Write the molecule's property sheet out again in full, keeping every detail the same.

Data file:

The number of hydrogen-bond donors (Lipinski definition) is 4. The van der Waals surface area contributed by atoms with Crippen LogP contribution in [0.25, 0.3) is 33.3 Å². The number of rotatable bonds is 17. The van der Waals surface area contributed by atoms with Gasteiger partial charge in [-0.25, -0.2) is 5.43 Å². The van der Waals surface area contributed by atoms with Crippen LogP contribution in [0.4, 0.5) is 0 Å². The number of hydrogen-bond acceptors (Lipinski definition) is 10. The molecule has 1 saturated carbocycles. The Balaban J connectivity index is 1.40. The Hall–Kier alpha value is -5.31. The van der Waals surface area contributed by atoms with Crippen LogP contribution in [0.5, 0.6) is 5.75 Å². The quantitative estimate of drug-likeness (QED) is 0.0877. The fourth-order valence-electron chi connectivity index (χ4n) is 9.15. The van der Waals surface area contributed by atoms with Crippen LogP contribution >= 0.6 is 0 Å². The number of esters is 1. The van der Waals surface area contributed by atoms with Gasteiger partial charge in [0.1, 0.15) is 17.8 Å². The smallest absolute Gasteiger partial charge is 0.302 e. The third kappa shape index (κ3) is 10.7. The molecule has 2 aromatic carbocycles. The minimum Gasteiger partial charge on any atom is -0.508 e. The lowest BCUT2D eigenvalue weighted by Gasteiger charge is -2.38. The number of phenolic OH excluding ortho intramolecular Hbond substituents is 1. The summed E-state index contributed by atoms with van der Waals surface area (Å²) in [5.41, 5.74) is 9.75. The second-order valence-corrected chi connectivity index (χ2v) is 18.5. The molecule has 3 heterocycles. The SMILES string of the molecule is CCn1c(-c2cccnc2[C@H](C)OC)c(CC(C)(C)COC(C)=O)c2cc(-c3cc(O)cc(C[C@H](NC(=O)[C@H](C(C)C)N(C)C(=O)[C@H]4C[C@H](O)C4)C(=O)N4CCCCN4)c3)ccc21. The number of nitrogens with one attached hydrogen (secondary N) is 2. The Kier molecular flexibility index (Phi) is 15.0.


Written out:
The number of hydrogen-bond donors (Lipinski definition) is 4. The van der Waals surface area contributed by atoms with Crippen LogP contribution in [0.25, 0.3) is 33.3 Å². The number of rotatable bonds is 17. The van der Waals surface area contributed by atoms with Gasteiger partial charge in [-0.25, -0.2) is 5.43 Å². The van der Waals surface area contributed by atoms with Crippen LogP contribution in [0.4, 0.5) is 0 Å². The number of hydrogen-bond acceptors (Lipinski definition) is 10. The molecule has 1 saturated carbocycles. The Balaban J connectivity index is 1.40. The Hall–Kier alpha value is -5.31. The van der Waals surface area contributed by atoms with Crippen LogP contribution in [0.5, 0.6) is 5.75 Å². The quantitative estimate of drug-likeness (QED) is 0.0877. The fourth-order valence-electron chi connectivity index (χ4n) is 9.15. The van der Waals surface area contributed by atoms with Crippen LogP contribution >= 0.6 is 0 Å². The number of esters is 1. The van der Waals surface area contributed by atoms with Gasteiger partial charge in [0.1, 0.15) is 17.8 Å². The smallest absolute Gasteiger partial charge is 0.302 e. The third kappa shape index (κ3) is 10.7. The molecule has 2 aromatic carbocycles. The minimum Gasteiger partial charge on any atom is -0.508 e. The lowest BCUT2D eigenvalue weighted by Gasteiger charge is -2.38. The number of phenolic OH excluding ortho intramolecular Hbond substituents is 1. The summed E-state index contributed by atoms with van der Waals surface area (Å²) in [5.41, 5.74) is 9.75. The second-order valence-corrected chi connectivity index (χ2v) is 18.5. The molecule has 3 heterocycles. The SMILES string of the molecule is CCn1c(-c2cccnc2[C@H](C)OC)c(CC(C)(C)COC(C)=O)c2cc(-c3cc(O)cc(C[C@H](NC(=O)[C@H](C(C)C)N(C)C(=O)[C@H]4C[C@H](O)C4)C(=O)N4CCCCN4)c3)ccc21. The number of nitrogens with one attached hydrogen (secondary N) is 2. The Kier molecular flexibility index (Phi) is 15.0.